Re Books and Marcel Proust, in particular William C. Carter’s biography and the period between 1870 and 1920. La Belle Epoche. When Claude was recovering from her initial aortic surgery a dozen years ago she read this, was enthused and appreciative, but unable to articulate those elements that so interested her. Now that she is gone I’ve taken up the slack. All that held her I am addressing in some manner. Now, I know why she couldn’t speak about this. Too close. Catholics and Jews of the educated class in Paris all figuring out life and failing. A personal history of more than just Marcel.  

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        • kishke
          Posted December 10, 2012 at 6:07 am | Permalink

          An interesting comment, Barry. Perhaps I should not ask, but who is Claude?

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          • Barry
            Posted December 10, 2012 at 6:34 am | Permalink

            Claude was my lovely French wife. Ultimately heart failure following multiple surgeries were too much for her to fight. Her  obituary under Claude Marie…my  last name, is on line. Quite a few comments and a photograph.

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            • kishke
              Posted December 10, 2012 at 7:06 am | Permalink

              She does seem a most lovely person. I see that she passed away only a short while ago. I hope you are bearing up well. My sincere condolences.

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              • Barry
                Posted December 10, 2012 at 7:10 am | Permalink

                Each day or part  of day  brings continuing challenge. Thank you for your comment.

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        • Robert J. Avrech
          Posted December 10, 2012 at 9:10 am | Permalink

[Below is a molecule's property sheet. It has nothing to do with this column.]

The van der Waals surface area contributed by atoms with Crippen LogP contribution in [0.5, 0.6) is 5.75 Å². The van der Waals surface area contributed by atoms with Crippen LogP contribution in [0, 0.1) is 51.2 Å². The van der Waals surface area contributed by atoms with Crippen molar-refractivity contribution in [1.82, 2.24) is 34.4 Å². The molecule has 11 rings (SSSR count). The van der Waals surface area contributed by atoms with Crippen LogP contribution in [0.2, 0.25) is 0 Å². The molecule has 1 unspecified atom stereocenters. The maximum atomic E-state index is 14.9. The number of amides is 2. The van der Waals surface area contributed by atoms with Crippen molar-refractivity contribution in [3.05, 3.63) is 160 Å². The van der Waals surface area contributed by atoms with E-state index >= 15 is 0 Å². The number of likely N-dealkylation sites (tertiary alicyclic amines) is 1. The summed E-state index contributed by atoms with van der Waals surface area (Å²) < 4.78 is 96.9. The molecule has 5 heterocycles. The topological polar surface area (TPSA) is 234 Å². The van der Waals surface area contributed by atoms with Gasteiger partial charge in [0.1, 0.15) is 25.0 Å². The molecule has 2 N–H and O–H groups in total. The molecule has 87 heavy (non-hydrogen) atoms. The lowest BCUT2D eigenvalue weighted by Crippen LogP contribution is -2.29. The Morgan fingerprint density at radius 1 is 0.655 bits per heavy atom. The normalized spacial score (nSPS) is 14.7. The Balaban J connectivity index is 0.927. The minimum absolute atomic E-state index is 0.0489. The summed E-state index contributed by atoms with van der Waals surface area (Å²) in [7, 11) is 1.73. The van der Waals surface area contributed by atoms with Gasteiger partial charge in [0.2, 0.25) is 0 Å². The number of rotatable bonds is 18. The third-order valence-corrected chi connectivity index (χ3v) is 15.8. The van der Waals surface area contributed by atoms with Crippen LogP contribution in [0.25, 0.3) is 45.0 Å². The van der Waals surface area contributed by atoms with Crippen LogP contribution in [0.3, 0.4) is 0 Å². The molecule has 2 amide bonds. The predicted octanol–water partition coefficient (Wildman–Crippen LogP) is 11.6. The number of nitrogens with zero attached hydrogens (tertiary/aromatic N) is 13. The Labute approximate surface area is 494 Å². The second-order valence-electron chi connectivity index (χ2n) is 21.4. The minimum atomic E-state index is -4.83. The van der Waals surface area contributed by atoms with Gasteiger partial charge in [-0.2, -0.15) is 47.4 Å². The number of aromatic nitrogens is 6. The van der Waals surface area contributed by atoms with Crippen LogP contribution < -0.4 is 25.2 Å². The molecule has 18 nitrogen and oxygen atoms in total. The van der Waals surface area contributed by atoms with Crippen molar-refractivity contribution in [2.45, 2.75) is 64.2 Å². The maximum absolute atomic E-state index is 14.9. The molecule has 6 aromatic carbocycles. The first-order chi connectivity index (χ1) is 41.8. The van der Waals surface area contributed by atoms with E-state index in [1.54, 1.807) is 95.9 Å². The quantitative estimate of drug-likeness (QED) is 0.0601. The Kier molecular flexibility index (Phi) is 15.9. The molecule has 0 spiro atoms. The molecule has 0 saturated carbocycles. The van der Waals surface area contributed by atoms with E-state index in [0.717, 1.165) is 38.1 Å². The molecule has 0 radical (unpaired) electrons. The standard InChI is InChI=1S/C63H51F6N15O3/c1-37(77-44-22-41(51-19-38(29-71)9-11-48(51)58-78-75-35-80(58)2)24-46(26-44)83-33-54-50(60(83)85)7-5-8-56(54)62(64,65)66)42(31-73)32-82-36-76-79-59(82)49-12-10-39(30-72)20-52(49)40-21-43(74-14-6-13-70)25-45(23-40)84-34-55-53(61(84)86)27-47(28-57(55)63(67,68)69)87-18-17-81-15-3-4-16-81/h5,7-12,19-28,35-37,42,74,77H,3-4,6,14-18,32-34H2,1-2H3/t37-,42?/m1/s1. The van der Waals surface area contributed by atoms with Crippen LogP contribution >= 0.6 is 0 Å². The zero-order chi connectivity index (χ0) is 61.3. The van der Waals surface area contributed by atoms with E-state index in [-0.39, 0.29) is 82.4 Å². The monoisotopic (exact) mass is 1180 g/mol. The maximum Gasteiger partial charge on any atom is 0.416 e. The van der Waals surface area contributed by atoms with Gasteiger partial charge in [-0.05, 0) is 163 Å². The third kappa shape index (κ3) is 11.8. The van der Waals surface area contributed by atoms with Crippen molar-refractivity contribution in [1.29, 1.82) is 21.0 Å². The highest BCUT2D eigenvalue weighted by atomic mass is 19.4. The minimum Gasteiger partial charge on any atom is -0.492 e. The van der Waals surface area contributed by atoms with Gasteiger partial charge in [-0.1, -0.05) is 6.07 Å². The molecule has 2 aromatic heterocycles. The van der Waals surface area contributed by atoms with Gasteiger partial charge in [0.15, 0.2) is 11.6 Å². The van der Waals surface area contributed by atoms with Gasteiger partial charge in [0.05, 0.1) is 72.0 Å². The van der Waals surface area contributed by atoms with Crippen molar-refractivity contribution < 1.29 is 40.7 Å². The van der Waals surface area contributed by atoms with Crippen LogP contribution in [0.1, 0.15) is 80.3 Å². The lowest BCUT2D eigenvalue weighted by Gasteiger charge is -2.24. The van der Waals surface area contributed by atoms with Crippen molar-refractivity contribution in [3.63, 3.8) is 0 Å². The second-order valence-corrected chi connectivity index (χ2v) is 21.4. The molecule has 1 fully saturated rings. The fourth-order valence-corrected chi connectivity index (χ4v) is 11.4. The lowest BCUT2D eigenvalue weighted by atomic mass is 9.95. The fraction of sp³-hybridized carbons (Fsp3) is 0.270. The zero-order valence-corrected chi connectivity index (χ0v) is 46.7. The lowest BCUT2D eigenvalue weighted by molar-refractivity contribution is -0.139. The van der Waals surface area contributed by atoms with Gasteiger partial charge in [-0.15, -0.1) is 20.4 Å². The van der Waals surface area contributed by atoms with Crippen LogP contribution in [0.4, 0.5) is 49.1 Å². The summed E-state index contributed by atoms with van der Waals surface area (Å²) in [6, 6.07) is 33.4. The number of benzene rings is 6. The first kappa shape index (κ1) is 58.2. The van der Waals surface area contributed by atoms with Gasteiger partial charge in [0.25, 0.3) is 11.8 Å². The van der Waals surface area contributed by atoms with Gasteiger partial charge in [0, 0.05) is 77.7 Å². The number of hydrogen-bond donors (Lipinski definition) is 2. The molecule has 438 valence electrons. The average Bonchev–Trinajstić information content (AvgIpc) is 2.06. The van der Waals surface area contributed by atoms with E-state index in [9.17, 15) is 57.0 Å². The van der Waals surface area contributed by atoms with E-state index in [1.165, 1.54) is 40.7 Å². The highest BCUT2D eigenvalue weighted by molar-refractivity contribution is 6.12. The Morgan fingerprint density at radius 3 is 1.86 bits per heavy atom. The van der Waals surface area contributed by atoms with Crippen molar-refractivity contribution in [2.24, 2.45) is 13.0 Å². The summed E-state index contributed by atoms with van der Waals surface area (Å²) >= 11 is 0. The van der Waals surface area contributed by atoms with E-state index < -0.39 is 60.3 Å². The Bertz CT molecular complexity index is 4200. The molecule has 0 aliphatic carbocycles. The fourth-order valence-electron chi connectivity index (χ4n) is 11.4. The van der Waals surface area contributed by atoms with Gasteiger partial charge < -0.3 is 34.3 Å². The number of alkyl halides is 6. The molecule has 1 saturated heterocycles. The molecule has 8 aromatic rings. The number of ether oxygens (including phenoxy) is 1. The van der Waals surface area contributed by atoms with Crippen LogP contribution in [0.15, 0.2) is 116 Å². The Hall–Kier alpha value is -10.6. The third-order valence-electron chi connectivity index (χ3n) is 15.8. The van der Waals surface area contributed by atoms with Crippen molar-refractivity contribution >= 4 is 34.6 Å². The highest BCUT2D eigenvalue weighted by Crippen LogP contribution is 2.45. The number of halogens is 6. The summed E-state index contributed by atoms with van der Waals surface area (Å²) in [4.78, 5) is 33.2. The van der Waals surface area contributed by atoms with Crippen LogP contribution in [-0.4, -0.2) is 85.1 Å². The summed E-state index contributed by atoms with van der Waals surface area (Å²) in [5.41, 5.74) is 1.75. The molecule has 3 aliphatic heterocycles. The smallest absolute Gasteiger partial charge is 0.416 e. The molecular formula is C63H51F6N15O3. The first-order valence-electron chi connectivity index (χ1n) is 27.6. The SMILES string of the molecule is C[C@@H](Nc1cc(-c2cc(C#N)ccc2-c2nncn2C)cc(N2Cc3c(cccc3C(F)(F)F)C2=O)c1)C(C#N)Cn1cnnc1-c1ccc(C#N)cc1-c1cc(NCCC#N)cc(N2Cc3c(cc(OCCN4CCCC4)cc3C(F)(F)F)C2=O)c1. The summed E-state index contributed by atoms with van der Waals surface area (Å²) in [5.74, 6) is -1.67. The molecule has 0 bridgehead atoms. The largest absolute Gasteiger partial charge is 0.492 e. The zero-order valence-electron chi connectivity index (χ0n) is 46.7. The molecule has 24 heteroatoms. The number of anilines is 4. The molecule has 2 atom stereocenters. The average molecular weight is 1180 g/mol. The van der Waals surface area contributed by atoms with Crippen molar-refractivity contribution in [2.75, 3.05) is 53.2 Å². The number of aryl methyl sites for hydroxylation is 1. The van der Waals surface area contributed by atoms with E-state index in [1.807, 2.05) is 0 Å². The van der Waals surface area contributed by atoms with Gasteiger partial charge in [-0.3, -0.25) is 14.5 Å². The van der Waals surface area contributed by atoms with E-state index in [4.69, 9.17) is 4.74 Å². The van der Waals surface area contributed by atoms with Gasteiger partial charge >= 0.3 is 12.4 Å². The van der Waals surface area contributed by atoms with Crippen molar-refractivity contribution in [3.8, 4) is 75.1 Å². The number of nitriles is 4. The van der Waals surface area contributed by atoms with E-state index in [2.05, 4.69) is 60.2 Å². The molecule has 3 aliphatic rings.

My deepest condolences on the loss of your lovely wife. There are no words.

          As for Proust, Jews and Catholics, I’ve been reading Proust for several years and I’m always struck, as was Proust, by the depths of self-deception that animated and still animates French (and European) society.

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  4. Posted December 7, 2012 at 8:19 am | Permalink

    In the same spirit, I wish to commend a book that is one of the most inspiring and interesting books that I have read in many a year.  It also reads like a page turning suspense novel in terms of holding one’s interest.
    It is called “As Long As I Live; the Life Story of Aharon Margalit” by Moshe Gutman.
    My daughter (not a prolific reader) gave this to my wife, telling her she must read this book.  My wife gave it to me, telling me I must read this book.  We have since given it to a friend, telling her that she must read this book.  
    Even though it is the life story of a very Orthodox, Israeli Jew, I am giving this book to my non Jewish relatives for Christimas (who have little interest in either Israel or Judaism).
    It really is quite good.
    Happy Chanukah. 

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    • Robert J. Avrech
      Posted December 7, 2012 at 3:12 pm | Permalink


      Thanks so much for the recommendation. The book looks wonderful. I’ll check it out. Have a lovely Shabbat and a freileche Chanukah.